##################################################################
##
##     An Overview/Tutorial for Several Data Mining Methods in R
##
##     TOPICS:
##       
##       1) Creating test and training set
##       2) Chi^2 testing
##       3) kNN (k nearest nieghbor)
##       4) Random Forest
##       5) Clustering: kmeans, EM,  hclust
##       6) Decision Trees 
##       7) Naive Bayes
##       8) SVM
##
###################################################################
## Dr. A. Gates
##
## NOTE: This particular tutorial is not focussed on data cleaning
##      or data preprocessing/prep
##      I created several other tutorials that deal with and show 
##      many examples in that area. 
##      All datasets have individual issues, concerns, and features
##      Different methods require various data formats. 
##      It is important to practice preparing dirty data as well. 
##
###################################################################
##
## The Data:
##          For this tutorial, I will use the simple R iris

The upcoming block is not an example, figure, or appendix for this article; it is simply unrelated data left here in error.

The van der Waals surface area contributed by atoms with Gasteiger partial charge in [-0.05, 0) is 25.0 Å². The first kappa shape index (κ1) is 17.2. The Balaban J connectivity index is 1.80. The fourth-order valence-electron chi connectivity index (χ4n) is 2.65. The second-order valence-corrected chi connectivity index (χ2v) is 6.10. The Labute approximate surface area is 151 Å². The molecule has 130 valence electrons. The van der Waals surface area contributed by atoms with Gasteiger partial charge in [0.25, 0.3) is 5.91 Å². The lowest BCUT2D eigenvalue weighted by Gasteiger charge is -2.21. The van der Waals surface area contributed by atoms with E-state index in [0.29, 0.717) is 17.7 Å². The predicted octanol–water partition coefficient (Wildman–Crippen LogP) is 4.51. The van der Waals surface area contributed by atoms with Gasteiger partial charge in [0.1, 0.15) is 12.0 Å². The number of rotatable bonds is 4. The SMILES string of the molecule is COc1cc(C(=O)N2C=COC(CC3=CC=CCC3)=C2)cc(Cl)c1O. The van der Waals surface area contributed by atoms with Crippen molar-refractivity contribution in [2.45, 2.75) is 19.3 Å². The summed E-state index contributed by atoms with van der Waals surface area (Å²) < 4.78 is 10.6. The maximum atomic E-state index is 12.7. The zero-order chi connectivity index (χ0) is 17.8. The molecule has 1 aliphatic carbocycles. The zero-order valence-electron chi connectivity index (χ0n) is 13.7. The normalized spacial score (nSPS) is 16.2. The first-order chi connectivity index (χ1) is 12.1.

##          dataset. This will allow us to focus on the methods
##          and not the data cleaning and prep. I will again note
##          that in the "real world" if there is such a thing - 
##          data cleaning, prep, and pre-processing can consume
##          more than 70% of coding and analysis time.
##
###################################################################

### The Libraries
library(datasets)
library(class) ## for knn
library(mlr) ## for vis
## Loading required package: ParamHelpers
library(ggplot2)
library(plyr) ## load this BEFORE dplyr
library(dplyr)
## 
## Attaching package: 'dplyr'
## The following objects are masked from 'package:plyr':
## 
##     arrange, count, desc, failwith, id, mutate, rename, summarise,
##     summarize
## The following objects are masked from 'package:stats':
## 
##     filter, lag
## The following objects are masked from 'package:base':
## 
##     intersect, setdiff, setequal, union
library(lattice)
library(caret) 
## 
## Attaching package: 'caret'
## The following object is masked from 'package:mlr':
## 
##     train
library(e1071)
## 
## Attaching package: 'e1071'
## The following object is masked from 'package:mlr':
## 
##     impute
library(ElemStatLearn)
## 
## Attaching package: 'ElemStatLearn'